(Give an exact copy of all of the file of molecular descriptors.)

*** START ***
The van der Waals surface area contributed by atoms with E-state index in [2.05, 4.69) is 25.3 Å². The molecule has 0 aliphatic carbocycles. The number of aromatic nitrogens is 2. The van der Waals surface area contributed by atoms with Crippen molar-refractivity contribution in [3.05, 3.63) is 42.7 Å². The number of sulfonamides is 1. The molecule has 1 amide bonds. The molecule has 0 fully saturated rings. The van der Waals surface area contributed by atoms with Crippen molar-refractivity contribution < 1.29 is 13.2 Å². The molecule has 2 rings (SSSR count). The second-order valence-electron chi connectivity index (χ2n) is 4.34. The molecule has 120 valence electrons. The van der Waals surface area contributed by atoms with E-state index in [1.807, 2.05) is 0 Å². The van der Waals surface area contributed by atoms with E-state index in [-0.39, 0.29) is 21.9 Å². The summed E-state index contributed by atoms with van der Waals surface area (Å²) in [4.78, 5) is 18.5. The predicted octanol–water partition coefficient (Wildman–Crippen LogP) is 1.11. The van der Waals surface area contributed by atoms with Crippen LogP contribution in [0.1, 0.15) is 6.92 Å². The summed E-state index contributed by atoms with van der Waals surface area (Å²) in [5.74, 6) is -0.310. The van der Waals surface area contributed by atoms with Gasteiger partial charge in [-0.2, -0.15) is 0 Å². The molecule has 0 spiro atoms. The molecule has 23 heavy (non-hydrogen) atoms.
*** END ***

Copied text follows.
The van der Waals surface area contributed by atoms with E-state index in [2.05, 4.69) is 25.3 Å². The molecule has 0 aliphatic carbocycles. The number of aromatic nitrogens is 2. The van der Waals surface area contributed by atoms with Crippen molar-refractivity contribution in [3.05, 3.63) is 42.7 Å². The number of sulfonamides is 1. The molecule has 1 amide bonds. The molecule has 0 fully saturated rings. The van der Waals surface area contributed by atoms with Crippen molar-refractivity contribution < 1.29 is 13.2 Å². The molecule has 2 rings (SSSR count). The second-order valence-electron chi connectivity index (χ2n) is 4.34. The molecule has 120 valence electrons. The van der Waals surface area contributed by atoms with E-state index in [1.807, 2.05) is 0 Å². The van der Waals surface area contributed by atoms with E-state index in [-0.39, 0.29) is 21.9 Å². The summed E-state index contributed by atoms with van der Waals surface area (Å²) in [4.78, 5) is 18.5. The predicted octanol–water partition coefficient (Wildman–Crippen LogP) is 1.11. The van der Waals surface area contributed by atoms with Crippen LogP contribution in [0.1, 0.15) is 6.92 Å². The summed E-state index contributed by atoms with van der Waals surface area (Å²) in [5.74, 6) is -0.310. The van der Waals surface area contributed by atoms with Gasteiger partial charge in [-0.2, -0.15) is 0 Å². The molecule has 0 spiro atoms. The molecule has 23 heavy (non-hydrogen) atoms.